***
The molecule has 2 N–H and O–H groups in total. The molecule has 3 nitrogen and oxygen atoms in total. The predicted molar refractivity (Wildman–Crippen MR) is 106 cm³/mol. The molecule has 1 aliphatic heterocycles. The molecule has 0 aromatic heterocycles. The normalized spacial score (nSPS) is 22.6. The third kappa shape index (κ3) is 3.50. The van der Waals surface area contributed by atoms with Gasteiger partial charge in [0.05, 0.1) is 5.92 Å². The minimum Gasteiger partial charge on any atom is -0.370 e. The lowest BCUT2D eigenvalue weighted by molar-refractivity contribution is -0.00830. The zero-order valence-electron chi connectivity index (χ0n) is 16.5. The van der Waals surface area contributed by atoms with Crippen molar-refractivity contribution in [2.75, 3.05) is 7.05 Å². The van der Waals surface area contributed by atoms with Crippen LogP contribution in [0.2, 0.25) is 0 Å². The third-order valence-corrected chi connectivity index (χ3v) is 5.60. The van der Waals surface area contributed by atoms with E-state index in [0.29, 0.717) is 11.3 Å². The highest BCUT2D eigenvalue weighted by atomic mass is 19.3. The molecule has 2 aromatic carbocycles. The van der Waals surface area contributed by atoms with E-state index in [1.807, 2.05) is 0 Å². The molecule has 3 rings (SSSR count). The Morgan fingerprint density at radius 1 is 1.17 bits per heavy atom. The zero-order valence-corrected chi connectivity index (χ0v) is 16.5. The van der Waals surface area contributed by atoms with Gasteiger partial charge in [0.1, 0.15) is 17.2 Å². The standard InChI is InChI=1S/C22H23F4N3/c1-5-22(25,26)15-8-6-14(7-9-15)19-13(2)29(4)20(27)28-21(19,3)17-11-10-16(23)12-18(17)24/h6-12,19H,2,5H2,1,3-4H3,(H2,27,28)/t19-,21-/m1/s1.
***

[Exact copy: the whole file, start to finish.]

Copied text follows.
The molecule has 2 N–H and O–H groups in total. The molecule has 3 nitrogen and oxygen atoms in total. The predicted molar refractivity (Wildman–Crippen MR) is 106 cm³/mol. The molecule has 1 aliphatic heterocycles. The molecule has 0 aromatic heterocycles. The normalized spacial score (nSPS) is 22.6. The third kappa shape index (κ3) is 3.50. The van der Waals surface area contributed by atoms with Gasteiger partial charge in [0.05, 0.1) is 5.92 Å². The minimum Gasteiger partial charge on any atom is -0.370 e. The lowest BCUT2D eigenvalue weighted by molar-refractivity contribution is -0.00830. The zero-order valence-electron chi connectivity index (χ0n) is 16.5. The van der Waals surface area contributed by atoms with Crippen molar-refractivity contribution in [2.75, 3.05) is 7.05 Å². The van der Waals surface area contributed by atoms with Crippen LogP contribution in [0.2, 0.25) is 0 Å². The third-order valence-corrected chi connectivity index (χ3v) is 5.60. The van der Waals surface area contributed by atoms with E-state index in [0.29, 0.717) is 11.3 Å². The highest BCUT2D eigenvalue weighted by atomic mass is 19.3. The molecule has 2 aromatic carbocycles. The van der Waals surface area contributed by atoms with E-state index in [1.807, 2.05) is 0 Å². The molecule has 3 rings (SSSR count). The Morgan fingerprint density at radius 1 is 1.17 bits per heavy atom. The zero-order valence-corrected chi connectivity index (χ0v) is 16.5. The van der Waals surface area contributed by atoms with Gasteiger partial charge in [0.1, 0.15) is 17.2 Å². The standard InChI is InChI=1S/C22H23F4N3/c1-5-22(25,26)15-8-6-14(7-9-15)19-13(2)29(4)20(27)28-21(19,3)17-11-10-16(23)12-18(17)24/h6-12,19H,2,5H2,1,3-4H3,(H2,27,28)/t19-,21-/m1/s1.